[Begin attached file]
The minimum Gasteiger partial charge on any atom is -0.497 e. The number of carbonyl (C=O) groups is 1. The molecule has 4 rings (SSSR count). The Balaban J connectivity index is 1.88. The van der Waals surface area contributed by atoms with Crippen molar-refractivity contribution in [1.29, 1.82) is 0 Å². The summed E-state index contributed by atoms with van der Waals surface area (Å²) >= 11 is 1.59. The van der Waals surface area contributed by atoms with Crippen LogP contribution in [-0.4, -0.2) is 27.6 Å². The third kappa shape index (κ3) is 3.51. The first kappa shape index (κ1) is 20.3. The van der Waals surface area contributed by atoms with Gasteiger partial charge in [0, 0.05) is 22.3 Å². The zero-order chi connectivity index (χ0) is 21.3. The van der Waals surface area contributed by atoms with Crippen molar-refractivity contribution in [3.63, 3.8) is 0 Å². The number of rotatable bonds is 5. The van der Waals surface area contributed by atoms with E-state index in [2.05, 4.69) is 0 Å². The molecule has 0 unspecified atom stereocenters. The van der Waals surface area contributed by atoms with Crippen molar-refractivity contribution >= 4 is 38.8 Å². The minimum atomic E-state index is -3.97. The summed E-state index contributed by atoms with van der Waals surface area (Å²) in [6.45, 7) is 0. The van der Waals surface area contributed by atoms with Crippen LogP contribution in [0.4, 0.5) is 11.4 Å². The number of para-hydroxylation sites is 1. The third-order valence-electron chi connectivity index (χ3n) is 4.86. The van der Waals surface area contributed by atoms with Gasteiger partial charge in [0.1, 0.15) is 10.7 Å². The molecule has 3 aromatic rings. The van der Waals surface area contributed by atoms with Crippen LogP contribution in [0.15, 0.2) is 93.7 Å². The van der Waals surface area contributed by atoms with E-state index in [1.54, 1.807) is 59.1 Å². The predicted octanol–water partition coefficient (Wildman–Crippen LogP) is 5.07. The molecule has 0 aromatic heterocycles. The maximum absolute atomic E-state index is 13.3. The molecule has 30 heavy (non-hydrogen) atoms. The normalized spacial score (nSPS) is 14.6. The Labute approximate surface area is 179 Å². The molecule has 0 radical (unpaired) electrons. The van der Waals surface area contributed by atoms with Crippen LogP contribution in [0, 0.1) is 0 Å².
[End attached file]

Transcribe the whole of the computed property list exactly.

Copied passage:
The minimum Gasteiger partial charge on any atom is -0.497 e. The number of carbonyl (C=O) groups is 1. The molecule has 4 rings (SSSR count). The Balaban J connectivity index is 1.88. The van der Waals surface area contributed by atoms with Crippen molar-refractivity contribution in [1.29, 1.82) is 0 Å². The summed E-state index contributed by atoms with van der Waals surface area (Å²) >= 11 is 1.59. The van der Waals surface area contributed by atoms with Crippen LogP contribution in [-0.4, -0.2) is 27.6 Å². The third kappa shape index (κ3) is 3.51. The first kappa shape index (κ1) is 20.3. The van der Waals surface area contributed by atoms with Gasteiger partial charge in [0, 0.05) is 22.3 Å². The zero-order chi connectivity index (χ0) is 21.3. The van der Waals surface area contributed by atoms with Crippen molar-refractivity contribution in [3.63, 3.8) is 0 Å². The number of rotatable bonds is 5. The van der Waals surface area contributed by atoms with E-state index in [2.05, 4.69) is 0 Å². The molecule has 0 unspecified atom stereocenters. The van der Waals surface area contributed by atoms with Crippen molar-refractivity contribution >= 4 is 38.8 Å². The minimum atomic E-state index is -3.97. The summed E-state index contributed by atoms with van der Waals surface area (Å²) in [6.45, 7) is 0. The van der Waals surface area contributed by atoms with Crippen LogP contribution in [0.4, 0.5) is 11.4 Å². The number of para-hydroxylation sites is 1. The third-order valence-electron chi connectivity index (χ3n) is 4.86. The van der Waals surface area contributed by atoms with Gasteiger partial charge in [0.1, 0.15) is 10.7 Å². The molecule has 3 aromatic rings. The van der Waals surface area contributed by atoms with Crippen LogP contribution in [0.15, 0.2) is 93.7 Å². The van der Waals surface area contributed by atoms with E-state index in [1.54, 1.807) is 59.1 Å². The predicted octanol–water partition coefficient (Wildman–Crippen LogP) is 5.07. The molecule has 0 aromatic heterocycles. The maximum absolute atomic E-state index is 13.3. The molecule has 30 heavy (non-hydrogen) atoms. The normalized spacial score (nSPS) is 14.6. The Labute approximate surface area is 179 Å². The molecule has 0 radical (unpaired) electrons. The van der Waals surface area contributed by atoms with Crippen LogP contribution in [0, 0.1) is 0 Å².